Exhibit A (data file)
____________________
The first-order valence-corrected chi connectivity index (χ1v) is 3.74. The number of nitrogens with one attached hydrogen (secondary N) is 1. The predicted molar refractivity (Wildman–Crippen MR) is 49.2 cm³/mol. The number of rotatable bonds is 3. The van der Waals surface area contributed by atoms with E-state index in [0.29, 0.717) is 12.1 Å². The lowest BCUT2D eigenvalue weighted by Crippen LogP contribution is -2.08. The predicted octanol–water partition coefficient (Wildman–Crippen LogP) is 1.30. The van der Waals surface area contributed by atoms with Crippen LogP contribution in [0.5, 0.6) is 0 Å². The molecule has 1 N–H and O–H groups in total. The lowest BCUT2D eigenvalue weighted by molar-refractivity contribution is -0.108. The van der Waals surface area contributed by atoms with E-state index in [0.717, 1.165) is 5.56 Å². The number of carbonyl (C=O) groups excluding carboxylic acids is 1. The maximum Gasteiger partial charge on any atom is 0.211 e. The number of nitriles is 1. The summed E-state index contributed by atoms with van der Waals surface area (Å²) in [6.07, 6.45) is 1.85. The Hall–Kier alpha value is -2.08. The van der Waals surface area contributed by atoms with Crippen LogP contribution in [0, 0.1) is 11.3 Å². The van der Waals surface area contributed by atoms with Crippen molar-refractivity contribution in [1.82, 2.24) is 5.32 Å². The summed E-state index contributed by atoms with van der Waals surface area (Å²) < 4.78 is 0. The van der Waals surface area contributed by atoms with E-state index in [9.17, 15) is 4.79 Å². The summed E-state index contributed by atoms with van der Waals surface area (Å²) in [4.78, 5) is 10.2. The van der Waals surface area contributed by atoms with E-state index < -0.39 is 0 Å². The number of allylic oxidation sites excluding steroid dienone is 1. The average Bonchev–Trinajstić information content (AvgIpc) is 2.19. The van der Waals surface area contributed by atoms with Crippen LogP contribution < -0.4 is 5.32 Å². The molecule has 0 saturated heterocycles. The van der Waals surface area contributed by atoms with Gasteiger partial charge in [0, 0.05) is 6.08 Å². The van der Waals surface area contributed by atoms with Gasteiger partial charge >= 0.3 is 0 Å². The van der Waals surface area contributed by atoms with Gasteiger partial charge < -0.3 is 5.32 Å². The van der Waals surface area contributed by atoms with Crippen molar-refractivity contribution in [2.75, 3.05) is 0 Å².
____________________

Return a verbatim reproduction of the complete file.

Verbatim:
The first-order valence-corrected chi connectivity index (χ1v) is 3.74. The number of nitrogens with one attached hydrogen (secondary N) is 1. The predicted molar refractivity (Wildman–Crippen MR) is 49.2 cm³/mol. The number of rotatable bonds is 3. The van der Waals surface area contributed by atoms with E-state index in [0.29, 0.717) is 12.1 Å². The lowest BCUT2D eigenvalue weighted by Crippen LogP contribution is -2.08. The predicted octanol–water partition coefficient (Wildman–Crippen LogP) is 1.30. The van der Waals surface area contributed by atoms with Crippen LogP contribution in [0.5, 0.6) is 0 Å². The molecule has 1 N–H and O–H groups in total. The lowest BCUT2D eigenvalue weighted by molar-refractivity contribution is -0.108. The van der Waals surface area contributed by atoms with E-state index in [0.717, 1.165) is 5.56 Å². The number of carbonyl (C=O) groups excluding carboxylic acids is 1. The maximum Gasteiger partial charge on any atom is 0.211 e. The number of nitriles is 1. The summed E-state index contributed by atoms with van der Waals surface area (Å²) in [6.07, 6.45) is 1.85. The Hall–Kier alpha value is -2.08. The van der Waals surface area contributed by atoms with Crippen LogP contribution in [0, 0.1) is 11.3 Å². The van der Waals surface area contributed by atoms with Crippen molar-refractivity contribution in [1.82, 2.24) is 5.32 Å². The summed E-state index contributed by atoms with van der Waals surface area (Å²) < 4.78 is 0. The van der Waals surface area contributed by atoms with E-state index in [9.17, 15) is 4.79 Å². The summed E-state index contributed by atoms with van der Waals surface area (Å²) in [4.78, 5) is 10.2. The van der Waals surface area contributed by atoms with E-state index < -0.39 is 0 Å². The number of allylic oxidation sites excluding steroid dienone is 1. The average Bonchev–Trinajstić information content (AvgIpc) is 2.19. The van der Waals surface area contributed by atoms with Crippen LogP contribution < -0.4 is 5.32 Å². The molecule has 0 saturated heterocycles. The van der Waals surface area contributed by atoms with Gasteiger partial charge in [0, 0.05) is 6.08 Å². The van der Waals surface area contributed by atoms with Gasteiger partial charge >= 0.3 is 0 Å². The van der Waals surface area contributed by atoms with Gasteiger partial charge < -0.3 is 5.32 Å². The van der Waals surface area contributed by atoms with Crippen molar-refractivity contribution in [2.75, 3.05) is 0 Å².